Pop culture depictions of abortion make me mad

by Anonymous

November 9, 2020

We’re all familiar with the presentation of abortion in books, movies and TV shows that make it seem like a terribly difficult decision, one to be regretted, and a defining moment in a person’s life.  Those kinds of feelings are, of course, very real for some people who have abortions.  But that wasn’t my experience, and whenever I see abortion presented in a unidimensional way in cultural media (which is pretty much always), I want to shout at the screen “it was the easiest decision of my life – it didn’t even feel like a choice – I just knew I had to do it!”

The idea that abortion is a difficult, potentially regrettable, emotional decision is consistent with my experience of how I was treated in the medical system.  When I found out I was pregnant, I walked back into the doctor’s office with tears streaming down my face: “Is this a happy outcome?”, she asked.  Well clearly fucking not.  I asked about the details of the abortion process immediately – I just wanted to get it started.  My doctor gave me some brochures and told me to “have a think” before circling back to make an appointment to get the process started.  Once I was finally “in the process”, the nurse tasked with telling me about the procedure, described it in such nauseating detail that I turned white and started crying.  I’d never had such a detailed description of any other medical procedure and it was frankly disgusting – I didn’t want to hear it.

I had my abortion when I was 23.  I was mid-way through university, and had a bunch of great professional opportunities lined up for the summer.  There was no question in my mind that it was the wrong time to have a child (even though I had a very responsible and decent boyfriend and we were falling in love).  My resolve to end the pregnancy was only strengthened when, as the pregnancy progressed, I slid into a near-permanent state of nausea, smell sensitivity (do people realise how bad most perfumes smell?), and an inability to consume anything that wasn’t white bread or freshly squeezed fruit juice.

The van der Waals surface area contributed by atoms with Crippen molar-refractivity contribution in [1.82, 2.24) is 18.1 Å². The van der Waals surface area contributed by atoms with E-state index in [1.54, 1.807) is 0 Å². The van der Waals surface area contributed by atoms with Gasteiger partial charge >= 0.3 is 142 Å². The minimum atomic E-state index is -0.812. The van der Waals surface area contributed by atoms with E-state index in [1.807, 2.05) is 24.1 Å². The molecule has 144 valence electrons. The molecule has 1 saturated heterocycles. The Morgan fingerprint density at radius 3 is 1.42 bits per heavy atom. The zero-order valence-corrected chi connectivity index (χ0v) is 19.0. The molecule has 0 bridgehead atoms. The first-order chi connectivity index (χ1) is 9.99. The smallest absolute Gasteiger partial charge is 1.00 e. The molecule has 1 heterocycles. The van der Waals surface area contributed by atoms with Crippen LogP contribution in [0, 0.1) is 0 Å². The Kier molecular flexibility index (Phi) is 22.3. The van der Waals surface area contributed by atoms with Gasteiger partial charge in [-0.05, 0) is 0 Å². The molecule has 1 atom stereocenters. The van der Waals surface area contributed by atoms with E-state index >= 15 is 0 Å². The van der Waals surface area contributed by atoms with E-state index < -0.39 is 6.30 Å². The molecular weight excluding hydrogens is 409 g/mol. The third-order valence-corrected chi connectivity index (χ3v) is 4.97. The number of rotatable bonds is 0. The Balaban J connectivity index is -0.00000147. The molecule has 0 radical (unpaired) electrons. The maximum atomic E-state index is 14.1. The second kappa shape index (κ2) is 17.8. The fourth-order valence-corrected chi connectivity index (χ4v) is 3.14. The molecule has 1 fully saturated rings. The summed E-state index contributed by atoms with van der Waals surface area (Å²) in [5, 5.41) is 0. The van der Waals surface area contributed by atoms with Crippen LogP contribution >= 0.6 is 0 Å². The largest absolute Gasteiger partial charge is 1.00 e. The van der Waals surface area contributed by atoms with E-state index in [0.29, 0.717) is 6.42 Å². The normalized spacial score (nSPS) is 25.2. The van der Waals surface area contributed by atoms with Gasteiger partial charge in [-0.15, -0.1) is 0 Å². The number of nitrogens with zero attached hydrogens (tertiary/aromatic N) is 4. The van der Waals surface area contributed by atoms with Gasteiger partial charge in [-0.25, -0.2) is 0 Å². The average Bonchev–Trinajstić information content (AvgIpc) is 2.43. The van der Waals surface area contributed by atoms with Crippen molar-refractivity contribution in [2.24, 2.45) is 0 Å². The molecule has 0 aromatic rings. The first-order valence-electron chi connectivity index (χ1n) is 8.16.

I did have a bit of emotion around the abortion, at times, but I almost think, in hindsight, that it was socialised.  I was so used to believing that a fetus was a person and that abortion was some terrible and difficult thing, that I think I mistook my general shock and exasperation at the situation as some kind of sadness at the loss of a baby.  As I get older, I feel a pinch of sadness as it becomes clearer that that might have been my only shot at a biological child.  But, I think it’s just ‘grass is greener’ thinking: I might have had a miscarriage; I might have had to sacrifice my career (which is my first and true love child); I might have been stuck to the father forever (who I broke up with three years later); and myriad other what ifs and maybes that don’t factor into the dream of the happy little girl I imagine running around and picking daisies.  And still, the image of my phantom child haunts me from time to time, not in any special sense, but in exactly the same sense that our hearts pinch at the thought of what might have been had we taken a different fork at the relevant time – had we said no to that job, had we said yes to that trip, had we applied for that scholarship, had we given a new lover more of a chance.

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